You can stand in Nigeria and casually shake hands with your friend in Ghana and neither of you would notice that you have at least two separate countries - Benin and Togo - under your arms.
The two bu-countries are that small: short, narrow cul-de-sacs or truncated corridors that would be easily swallowed up if the Ogas in Nigeria and the Asantehenes in Ghana decided to do a merger.
A reckless bus driver leaving Nigeria for Ghana would in all likelihood crush both Benin and Togo under him and then rightfully plead innocence as he didn't see them in the first place. And if you are flying from Nigeria to Ghana, blink once and you'll have missed both countries... and basically everyone in them.
At 11 million, Benin (which as a boy I knew as Dahomey) is really small fry; a pack of hyenas looking for subsistence would starve to death after quickly running out of people to eat!
In numbers, Benin is a quarter the population of Uganda; and, in theory at least, one could transfer all the Beninese to, say, Karamoja and each of them would die of too much land. Yet its size of nation and country notwithstanding, Benin holds some really delightful and crucial records in Africa.
It has the distinction of being the very first country in mainland Africa to engineer a peaceful transition from a sitting president to a fresh one - in 1991.
When he took power in a coup in 1972, Mathieu Kerekou assumed communist tendencies, complete with the autocratic claptrap and bunkum that is inevitable in such circumstances.
But he had the good sense to perceive that he was not immortal and that he was only a drop in the ocean known as Benin.
When Communism began its spectacular collapse in 1989, and prominent European Capitalist leaders like Francois Mitterrand called for opening up the political space in Africa, Kerekou heeded the call.
Funny enough, at an angle he could easily have been mistaken for Uganda's Gen Elly Tumwine, especially if he wore dark glasses; except that Kerekou was a good man. At least he wouldn't rub salt into the bleeding wounds of grieving families, by claiming the police has a right to kill.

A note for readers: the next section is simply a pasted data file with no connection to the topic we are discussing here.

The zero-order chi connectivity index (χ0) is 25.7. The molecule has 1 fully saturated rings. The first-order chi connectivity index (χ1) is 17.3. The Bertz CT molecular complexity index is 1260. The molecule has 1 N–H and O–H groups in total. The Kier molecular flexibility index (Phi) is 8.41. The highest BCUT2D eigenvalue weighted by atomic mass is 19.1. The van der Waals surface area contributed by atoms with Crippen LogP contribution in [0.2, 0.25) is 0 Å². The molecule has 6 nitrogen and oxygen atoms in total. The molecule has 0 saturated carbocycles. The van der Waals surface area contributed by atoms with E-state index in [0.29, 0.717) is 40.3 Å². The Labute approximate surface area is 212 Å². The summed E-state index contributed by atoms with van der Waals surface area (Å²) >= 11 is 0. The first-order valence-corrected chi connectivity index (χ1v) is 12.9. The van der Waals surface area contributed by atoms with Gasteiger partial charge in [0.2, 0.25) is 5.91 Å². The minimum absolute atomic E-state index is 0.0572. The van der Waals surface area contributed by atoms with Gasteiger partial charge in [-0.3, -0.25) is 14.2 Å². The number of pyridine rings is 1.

And even though he, like President Museveni, initially took power by force, again, he was a good man and a bright one because he knew when it was time to relax his grip, aware that Benin didn't belong to him.
In fact, in 1990, Kerekou had the humility to take the stand and apologise to the nation for the mistakes of his government - something that Mr Museveni really needs and must do, but we all know he simply cannot - and he begged the Beninese for forgiveness.
Then he did another thing that Mr Museveni can never, ever do: organise a peaceful, free and fair election in which everyone has an equal chance to compete.
Kerekou didn't call the military to shoot and kill those who displayed their dislike of the government of the day, when protests broke out in the transition period.
As matter of fact, he lost the election, in 1991. And again he did what Mr Museveni has vowed never to do: hand over power to the winner of the election.
Kerekou withdrew into what was termed 'silence of penitence'. Yet he came back and won the 1996 elections and the following ones in 2001.
When it came to 2006, Kerekou said it was time to go home, having served two terms, very well. As Mr Museveni was bribing Members of Parliament to remove the term limits so he could continue in power, Kerekou was busy retreating to enjoy a well-earned rest.
And as we all now know, that (walking off into the sunset) is another thing Mr Museveni cannot do, after promising to retire so many times.
Last October 15, Benin took a moment to remember the passing on, five years ago, of a remarkable politician who changed from Saul to Paul; and is now labelled "Benin's father of democracy".
You want to hope and pray that when Museveni finally grows up he will want to be like Kerekou.
Mr Tegulle is an advocate of the High Court of Uganda